Microfinance is the provision of a broad range of financial services such as deposits, loans, payment services, money transfers, and insurance to poor and low-income households and, their microenterprises. Microfinance services are provided by three types of sources:
- formal institutions, such as rural banks and cooperatives;
- semiformal institutions, such as nongovernment organizations; and
- informal sources such as money lenders and shopkeepers.
Institutional microfinance is defined to include microfinance services provided by both formal and semiformal institutions. Microfinance institutions are defined as institutions whose major business is the provision of microfinance services.
The poor and low-income households and their microenterprises in the Region are a diverse group. Their demand for microfinance services also reflects this diversity. The collective demand of these groups for financial services is large and the types of services they demand vary across households and microenterprises and over time. This large demand and the heterogeneity of services needed across households and microenterprises and over time have created scope for commercial financial intermediation.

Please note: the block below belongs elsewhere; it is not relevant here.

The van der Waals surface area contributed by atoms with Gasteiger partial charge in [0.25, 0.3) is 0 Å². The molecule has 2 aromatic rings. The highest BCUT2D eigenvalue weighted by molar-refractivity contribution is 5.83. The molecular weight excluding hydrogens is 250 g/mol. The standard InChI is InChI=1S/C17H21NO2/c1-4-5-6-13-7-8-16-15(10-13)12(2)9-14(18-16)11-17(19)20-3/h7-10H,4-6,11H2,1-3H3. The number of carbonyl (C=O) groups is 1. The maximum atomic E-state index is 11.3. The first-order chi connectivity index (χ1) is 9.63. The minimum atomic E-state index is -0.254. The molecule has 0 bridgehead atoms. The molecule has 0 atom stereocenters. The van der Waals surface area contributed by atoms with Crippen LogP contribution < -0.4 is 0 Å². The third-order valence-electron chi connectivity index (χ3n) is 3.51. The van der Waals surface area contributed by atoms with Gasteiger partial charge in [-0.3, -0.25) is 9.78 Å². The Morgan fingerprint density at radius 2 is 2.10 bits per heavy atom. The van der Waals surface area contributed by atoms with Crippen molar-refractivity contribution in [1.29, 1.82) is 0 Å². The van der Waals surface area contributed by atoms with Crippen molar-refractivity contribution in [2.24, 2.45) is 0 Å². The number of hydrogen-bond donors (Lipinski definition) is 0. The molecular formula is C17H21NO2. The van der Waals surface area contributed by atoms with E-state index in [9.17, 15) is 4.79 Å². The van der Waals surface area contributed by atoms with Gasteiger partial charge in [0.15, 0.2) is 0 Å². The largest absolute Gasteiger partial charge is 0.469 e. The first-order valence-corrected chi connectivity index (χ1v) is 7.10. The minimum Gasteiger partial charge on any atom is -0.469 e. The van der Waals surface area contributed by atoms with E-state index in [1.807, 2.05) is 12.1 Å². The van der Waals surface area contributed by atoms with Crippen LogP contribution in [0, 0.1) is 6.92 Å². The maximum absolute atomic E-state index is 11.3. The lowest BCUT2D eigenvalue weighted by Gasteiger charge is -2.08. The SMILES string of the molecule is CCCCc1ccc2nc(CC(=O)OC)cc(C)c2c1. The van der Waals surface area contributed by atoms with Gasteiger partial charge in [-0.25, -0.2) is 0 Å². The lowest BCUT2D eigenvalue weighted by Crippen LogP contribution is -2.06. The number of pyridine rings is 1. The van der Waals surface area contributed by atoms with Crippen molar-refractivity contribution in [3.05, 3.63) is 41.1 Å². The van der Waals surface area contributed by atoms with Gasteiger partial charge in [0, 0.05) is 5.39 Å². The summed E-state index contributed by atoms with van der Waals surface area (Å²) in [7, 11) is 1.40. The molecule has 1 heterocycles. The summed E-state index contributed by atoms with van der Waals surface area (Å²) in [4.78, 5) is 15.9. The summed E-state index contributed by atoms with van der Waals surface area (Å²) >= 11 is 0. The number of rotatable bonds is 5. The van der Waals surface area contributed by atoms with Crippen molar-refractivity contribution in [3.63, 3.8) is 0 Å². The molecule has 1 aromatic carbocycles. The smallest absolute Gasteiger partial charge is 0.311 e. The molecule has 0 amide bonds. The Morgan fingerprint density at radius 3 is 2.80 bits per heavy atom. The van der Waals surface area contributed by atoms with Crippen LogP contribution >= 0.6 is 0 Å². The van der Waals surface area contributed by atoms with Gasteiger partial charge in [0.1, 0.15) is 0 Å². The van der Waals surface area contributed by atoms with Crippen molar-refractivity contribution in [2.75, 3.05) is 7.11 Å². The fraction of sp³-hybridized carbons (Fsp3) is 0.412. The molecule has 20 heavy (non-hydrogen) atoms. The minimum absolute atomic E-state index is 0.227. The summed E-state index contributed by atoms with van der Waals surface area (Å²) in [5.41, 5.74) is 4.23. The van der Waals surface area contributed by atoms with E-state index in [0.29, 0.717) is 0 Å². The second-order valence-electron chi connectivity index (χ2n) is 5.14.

The demand for microcredit that originates both from households and microenterprises is also large. Poor households in the Region require microcredit to finance livelihood activities, for consumption smoothening, and to finance some lumpy nonfood expenses for purposes such as education (e.g., school fees and books), housing improvements, and migration. Many Asian countries have numerous small farms and their operators also require microfinance services. The other source of demand is nonfarm microenterprises, which cover a wide array of activities such as food preparation and processing, weaving, pottery, mat and basket making, furniture making, and petty trading.